Since we limited our synthetic population to the borders of the stellar grids (−2.14 < [Fe/H] < 0.51, 0 < [α/Fe] < 0.3), all simulated stars have 1 < Mg/Si < 2. We write here the inverted stoichiometric relations corresponding to the case 1 < Mg/Si < 2 (assuming the equations in Appendix B of S17): (2)

with NX the number of atoms of each species X. These relations enable the computation of the expected mass fractions of PBB: the iron-to-silicate mass fraction (firon), the water mass fraction (fw), and the summed mass in percent of all heavy elements (fZ). The expression of these fractions are given in Eqs. (1)–(3) of S17.

3 Comparison of the solar neighborhood simulation with the HARPS survey

The PPB compositions were determined using the method described in Sect. 2.2. Using the BGM, we simulated the close solar neighborhood up to 100 pc (hereafter called HARPS simulation) and the solar neighborhood up to 1 kpc (hereafter called SN simulation). We focused on FGK stars since they can be directly compared to the work of S17 on the HARPS survey. They are obviously interesting targets for future exoplanetary surveys as TESS, PLATO, and CHEOPS. Moreover, most of the currently detected planets belong to the solar neighborhood (according to the database that is available at the Extrasolar Planets Encyclopaedia2, Schneider et al. 2011, the large majority of exoplanets are within 1 kpc), therefore it is interesting to study the PBB chemical composition at close distances from the Sun.

3.1 HARPS simulation

The target selection of the HARPS sample cannot be simulated by a clear selection function and prevents us from rigorously modeling a synthetic HARPS population. In the following, we present a qualitative comparison between the results obtained by S17 with the HARPS survey and our results obtained with the HARPS simulation. When we restricted our synthetic population to the heliocentric distance, the metallicity range, and the effective temperature range of the HARPS sample used in S17, d < 100 pc, −0.83 < [Fe/H] < 0.41, and stars with an effective temperature of ±300K around solar Teff,⊙ = 5777K (see S17), we have 10237 stars: 87% thin-disk stars and 13% thick-disk stars (Table 1). Instead, the HARPS sample used by S17 includes 303 (81.7%) thin-disk stars and 68 (18.3%) thick-disk stars. We stress that the BGM can simulate all stars satisfying the mentioned range in metallicity, effective temperature and galactic distance. Instead, the HARPS sample only includes a group of them, which might introduce a bias that cannot be taken into account. Since the selection function of the HARPS survey cannot be derived, the consequent observational bias could introduce differences between the model and the results obtained with observations.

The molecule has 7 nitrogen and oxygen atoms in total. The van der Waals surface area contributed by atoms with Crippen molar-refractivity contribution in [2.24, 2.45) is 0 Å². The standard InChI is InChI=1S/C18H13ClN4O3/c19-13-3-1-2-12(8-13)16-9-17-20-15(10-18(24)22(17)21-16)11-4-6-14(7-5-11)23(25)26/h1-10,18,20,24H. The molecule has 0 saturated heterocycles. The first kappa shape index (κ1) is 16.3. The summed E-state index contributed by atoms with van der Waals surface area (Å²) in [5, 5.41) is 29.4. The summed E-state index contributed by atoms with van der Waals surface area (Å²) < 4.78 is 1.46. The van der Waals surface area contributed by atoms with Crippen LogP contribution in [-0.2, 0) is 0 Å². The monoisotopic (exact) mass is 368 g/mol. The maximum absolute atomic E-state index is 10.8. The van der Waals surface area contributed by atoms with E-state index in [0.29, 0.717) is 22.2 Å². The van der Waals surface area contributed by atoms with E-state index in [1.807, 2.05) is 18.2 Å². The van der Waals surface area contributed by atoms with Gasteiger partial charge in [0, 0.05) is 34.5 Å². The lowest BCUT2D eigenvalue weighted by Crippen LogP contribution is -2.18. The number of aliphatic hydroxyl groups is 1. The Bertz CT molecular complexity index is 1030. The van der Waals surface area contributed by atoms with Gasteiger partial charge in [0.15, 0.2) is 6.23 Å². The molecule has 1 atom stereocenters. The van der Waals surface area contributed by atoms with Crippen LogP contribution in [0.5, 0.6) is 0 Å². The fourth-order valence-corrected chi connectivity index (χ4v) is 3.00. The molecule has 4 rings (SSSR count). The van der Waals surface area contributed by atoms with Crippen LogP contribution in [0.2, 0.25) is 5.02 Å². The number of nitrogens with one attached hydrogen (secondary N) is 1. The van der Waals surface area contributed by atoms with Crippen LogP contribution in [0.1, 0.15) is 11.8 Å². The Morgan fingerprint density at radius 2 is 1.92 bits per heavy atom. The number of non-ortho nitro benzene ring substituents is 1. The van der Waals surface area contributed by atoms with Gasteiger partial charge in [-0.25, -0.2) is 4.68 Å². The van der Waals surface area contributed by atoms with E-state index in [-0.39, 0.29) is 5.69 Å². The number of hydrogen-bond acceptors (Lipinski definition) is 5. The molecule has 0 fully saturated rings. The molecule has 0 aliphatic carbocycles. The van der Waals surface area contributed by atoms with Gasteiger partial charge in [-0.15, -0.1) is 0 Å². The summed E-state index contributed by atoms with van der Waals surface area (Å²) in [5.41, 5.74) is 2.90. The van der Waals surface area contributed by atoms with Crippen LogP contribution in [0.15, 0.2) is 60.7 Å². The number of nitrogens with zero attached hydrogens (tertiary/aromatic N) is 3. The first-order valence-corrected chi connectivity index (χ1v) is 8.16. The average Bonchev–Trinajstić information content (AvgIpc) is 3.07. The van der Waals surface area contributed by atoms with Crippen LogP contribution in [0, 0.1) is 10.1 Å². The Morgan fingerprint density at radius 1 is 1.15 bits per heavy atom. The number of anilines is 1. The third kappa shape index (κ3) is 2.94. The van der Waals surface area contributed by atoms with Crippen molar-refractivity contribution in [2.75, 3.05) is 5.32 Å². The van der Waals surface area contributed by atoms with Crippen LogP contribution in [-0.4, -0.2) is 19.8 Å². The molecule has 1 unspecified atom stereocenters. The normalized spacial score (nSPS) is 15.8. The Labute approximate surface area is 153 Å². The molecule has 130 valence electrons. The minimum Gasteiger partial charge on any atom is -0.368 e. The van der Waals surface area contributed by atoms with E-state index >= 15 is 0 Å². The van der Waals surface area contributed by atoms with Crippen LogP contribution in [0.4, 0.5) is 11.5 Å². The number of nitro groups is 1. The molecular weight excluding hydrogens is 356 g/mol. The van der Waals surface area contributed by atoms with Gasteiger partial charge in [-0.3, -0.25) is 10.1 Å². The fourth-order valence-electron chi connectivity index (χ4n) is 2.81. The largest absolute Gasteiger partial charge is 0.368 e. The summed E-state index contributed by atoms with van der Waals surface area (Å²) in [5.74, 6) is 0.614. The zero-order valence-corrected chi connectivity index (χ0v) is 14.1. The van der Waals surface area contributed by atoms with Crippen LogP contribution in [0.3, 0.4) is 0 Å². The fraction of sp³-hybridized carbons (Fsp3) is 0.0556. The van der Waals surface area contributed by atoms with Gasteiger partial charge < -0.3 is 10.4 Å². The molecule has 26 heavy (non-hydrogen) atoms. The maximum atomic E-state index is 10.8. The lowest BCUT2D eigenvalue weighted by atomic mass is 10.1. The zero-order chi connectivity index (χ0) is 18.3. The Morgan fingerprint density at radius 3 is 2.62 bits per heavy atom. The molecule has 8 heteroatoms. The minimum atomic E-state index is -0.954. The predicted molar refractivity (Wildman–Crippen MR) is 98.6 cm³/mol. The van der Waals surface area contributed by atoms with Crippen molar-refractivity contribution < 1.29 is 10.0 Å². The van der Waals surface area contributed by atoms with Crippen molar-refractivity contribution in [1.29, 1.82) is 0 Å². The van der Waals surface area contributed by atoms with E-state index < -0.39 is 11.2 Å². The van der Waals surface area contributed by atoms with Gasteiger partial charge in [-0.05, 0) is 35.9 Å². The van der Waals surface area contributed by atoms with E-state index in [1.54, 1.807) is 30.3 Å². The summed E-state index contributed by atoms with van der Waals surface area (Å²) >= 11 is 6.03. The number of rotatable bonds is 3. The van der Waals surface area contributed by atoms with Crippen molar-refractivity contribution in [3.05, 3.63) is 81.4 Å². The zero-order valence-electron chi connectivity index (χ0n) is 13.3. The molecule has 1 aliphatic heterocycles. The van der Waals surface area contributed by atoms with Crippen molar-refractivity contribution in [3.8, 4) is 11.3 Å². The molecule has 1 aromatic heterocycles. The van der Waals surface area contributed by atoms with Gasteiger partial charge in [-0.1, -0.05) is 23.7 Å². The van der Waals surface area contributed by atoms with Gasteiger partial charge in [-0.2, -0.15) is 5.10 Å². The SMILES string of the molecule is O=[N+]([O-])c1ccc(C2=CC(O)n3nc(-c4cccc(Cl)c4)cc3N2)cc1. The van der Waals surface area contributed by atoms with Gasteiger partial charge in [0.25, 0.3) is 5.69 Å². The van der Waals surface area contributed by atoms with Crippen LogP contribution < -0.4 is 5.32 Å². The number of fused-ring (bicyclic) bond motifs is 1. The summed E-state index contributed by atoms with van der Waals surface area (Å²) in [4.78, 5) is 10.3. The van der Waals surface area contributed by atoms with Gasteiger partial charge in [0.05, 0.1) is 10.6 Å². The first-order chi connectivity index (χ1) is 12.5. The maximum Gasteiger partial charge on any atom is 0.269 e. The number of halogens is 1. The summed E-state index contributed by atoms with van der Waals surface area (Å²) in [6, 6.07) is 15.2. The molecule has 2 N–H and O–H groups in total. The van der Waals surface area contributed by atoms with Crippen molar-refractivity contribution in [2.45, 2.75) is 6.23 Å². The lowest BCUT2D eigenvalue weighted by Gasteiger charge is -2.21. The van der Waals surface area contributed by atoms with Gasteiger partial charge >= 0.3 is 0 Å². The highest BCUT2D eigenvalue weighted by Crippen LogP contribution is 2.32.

Moreover, the HARPS sample has intrinsic errors on the observed chemical abundances. To compare with the HARPS observations, the observed mean errors (see Adibekyan et al. 2011; Bertran de Lis et al. 2015; Suárez-Andrés et al. 2017) were added to the HARPS simulation using a Gaussian dispersion. Figure 2 displays the synthetic distributions of the mass fraction of iron, water, and heavy elements of the PBB around stars for each galactic stellar population in the solar neighborhood.